Aug. 11—A closely contested Hawley Quier Memorial came down to the 18th hole on Friday.
And if the spectators standing in the gallery on the par-4 hole of Moselem Springs Golf Club wanted to see drama, they weren’t disappointed.
Nicholas Vecellio held a one-shot lead over Matt Dolinsky going into the final hole in regulation. After Vecellio made par for a 2-over 72, Dolinsky made a long putt for birdie, also for a 72, to tie it at 3-over 143 and force sudden death.
The two would play No. 18 six more times. The first five times each made par.
However, the sixth time proved to be the charm for Vecellio, as the 27-year-old hit a strong approach from the fairway — which he had missed on the previous five tee shots — and got within a few feet of the hole. Meanwhile, Dolinsky hit his approach from the fairway into the bunker and his recovery landed on the fringe, leaving a daunting look for a much-needed par.
In the end, Dolinsky came up inches short of his par putt, and Vecellio two-putted to win.
“He made a hell of a putt on 18 to get us into the playoffs,” Vecellio said. “I hit a bad tee shot on 18 (during regulation) and scrambled to make a good par. You’re just trying to get across the finish line at that point. So once you get into a playoff the pressure is off a little bit and you’re just like, ‘All right, let’s see what I can do.’ “
As Vecellio alluded, despite the fact that the tournament was on the line with every swing, neither faltered during the playoff holes until the sixth attempt. Despite missing the fairway often, Vecellio nailed his approach shots and kept his composure on the green to make par, while Dolinsky consistently hit the fairway off the tee and found the green all but twice on his approaches.
Dolinsky went into the bunker on the fourth and the sixth playoff holes. However on the fourth, he was able to chip out for an easy look at par.
“You got one guy to beat so you can kind of react to what he’s doing a little bit in terms of what you’re hitting off into the green and where you’re trying to hit it,” Vecellio said. “I hit the fairway for the first time in the six playoff holes, so it made controlling the distance a little bit easier. It was basically a kind of a stock 8-iron for me and I hit a really good swing. And I think it put the pressure on him, which is what you’re trying to do in that situation.”
After starting the day tied for the lead at 1-over 71 in the final group along with Chris Storck, Dolinsky and Vecellio were even heading into the par-4 16th when Vecellio missed the fairway right. With a decent lie in the rough, Vecellio used a pitching wedge to get out of trouble and on the green. He then made the birdie putt to take a one-shot advantage.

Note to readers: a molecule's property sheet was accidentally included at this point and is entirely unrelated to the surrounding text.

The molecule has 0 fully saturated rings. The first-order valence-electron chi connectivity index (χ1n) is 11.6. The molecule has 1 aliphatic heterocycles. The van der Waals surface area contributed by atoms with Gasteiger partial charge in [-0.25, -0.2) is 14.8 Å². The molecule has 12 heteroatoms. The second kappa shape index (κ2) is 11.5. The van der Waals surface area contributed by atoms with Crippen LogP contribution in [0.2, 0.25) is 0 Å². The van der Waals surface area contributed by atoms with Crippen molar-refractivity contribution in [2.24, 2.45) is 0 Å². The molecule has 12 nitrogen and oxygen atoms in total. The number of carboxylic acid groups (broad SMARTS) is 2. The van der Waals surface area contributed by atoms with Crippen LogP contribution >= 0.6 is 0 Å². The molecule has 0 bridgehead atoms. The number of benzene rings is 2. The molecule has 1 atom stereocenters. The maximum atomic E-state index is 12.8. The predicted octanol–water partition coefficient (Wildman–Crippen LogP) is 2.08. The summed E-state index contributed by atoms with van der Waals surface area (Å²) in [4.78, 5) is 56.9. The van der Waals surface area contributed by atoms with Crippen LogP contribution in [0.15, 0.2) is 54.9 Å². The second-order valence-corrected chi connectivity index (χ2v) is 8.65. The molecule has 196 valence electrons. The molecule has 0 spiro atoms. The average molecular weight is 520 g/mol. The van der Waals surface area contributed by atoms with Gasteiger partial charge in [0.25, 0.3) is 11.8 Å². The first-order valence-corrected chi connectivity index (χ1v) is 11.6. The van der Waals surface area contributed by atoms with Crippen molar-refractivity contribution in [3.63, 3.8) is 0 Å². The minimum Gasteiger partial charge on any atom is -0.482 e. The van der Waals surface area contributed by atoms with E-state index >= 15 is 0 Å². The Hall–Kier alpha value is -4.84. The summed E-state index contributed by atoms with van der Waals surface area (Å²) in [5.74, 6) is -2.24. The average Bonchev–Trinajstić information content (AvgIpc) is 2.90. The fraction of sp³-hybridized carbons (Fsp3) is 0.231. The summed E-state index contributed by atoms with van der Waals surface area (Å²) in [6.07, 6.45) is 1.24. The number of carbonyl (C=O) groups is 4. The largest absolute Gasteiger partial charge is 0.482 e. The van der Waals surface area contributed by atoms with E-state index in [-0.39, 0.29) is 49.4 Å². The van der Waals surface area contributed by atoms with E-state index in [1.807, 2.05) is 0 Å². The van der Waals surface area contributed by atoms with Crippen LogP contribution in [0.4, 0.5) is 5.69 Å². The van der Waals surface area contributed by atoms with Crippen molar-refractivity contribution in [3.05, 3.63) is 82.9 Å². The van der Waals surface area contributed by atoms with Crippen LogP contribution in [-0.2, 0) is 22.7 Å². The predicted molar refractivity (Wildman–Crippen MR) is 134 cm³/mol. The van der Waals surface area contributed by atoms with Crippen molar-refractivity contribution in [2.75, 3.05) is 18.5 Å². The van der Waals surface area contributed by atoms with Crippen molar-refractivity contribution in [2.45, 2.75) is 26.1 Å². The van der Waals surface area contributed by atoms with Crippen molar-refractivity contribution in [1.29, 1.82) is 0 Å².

Both Vecellio and Dolinsky struggled with bogeys on the back nine as Vecellio bogeyed the par-4 14th and par-3 15th, and Dolinsky bogeyed the par-3 13th and the 14th.
“I was hitting the driver really, really good up until the 14th hole and I hit a bad one then I kind of lost the feel that I was working with,” Vecellio said. “So I hit a bad one on 14, hit bogey, hit a bad one on 15 and hit bogey, and on 16 I hit a bad one but I got a really nice lie in the rough over there. And I’m just like, ‘You know what, I finally got a good number, we got to do something here to kind of get off the bogey streak.’
“I wish I could say I was trying to hit that close. I was trying to hit on the green to putt, but got lucky to hit it to 3 feet and that was definitely a big help coming down the stretch.”
Though it was not the ending he wanted, Dolinsky said he felt like he played solid golf against a formidable opponent.
“Nick’s pretty consistent; these young kids hit it a mile,” Dolinsky said. “He’s ultra consistent as I am and he’s a good iron player. We were just hitting darts out there and somebody needed to make a putt to win it.
“I know I was hitting the ball well and I felt like I could win the golf tournament, but it’s a funny game. It’s hard winning, and look at how well both of us played. He’s the winner by one stroke; I’m upset because I want to win, obviously, but how can you get upset? You just got to keep putting yourself in position and contention and it’s tough to win, especially when you know that the field is pretty decent.”
Michael Fioravante posted the low score of the day with an even-par 70 and finished in third place at 5-over 145. James Furness, last year’s champion, shot 75 and finished fourth at 9-over 149 and Bill Schultz (76) finished fifth 10-over 150.
After having recently won the club championship at Moselem Springs and now his first Hawley Quier Memorial title, the win is significant for Vecellio, who has been playing at the club since he was 13. Indeed, with the right clubs in hand, Vecellio has conquered one of the toughest courses around.
“It’s awesome,” Vecellio said. “When I was living in Texas last year I actually flew home for this golf tournament. So it means a lot to me. What’s funny is for that tournament last year, my clubs didn’t make it out. My flight got delayed and I landed at 3:00 a.m., I teed off at 10, and my clubs didn’t make it so I was playing with a backup set of clubs in a demo driver and I played poorly. So it’s nice to kind of redeem myself this year and play really well and get it done.”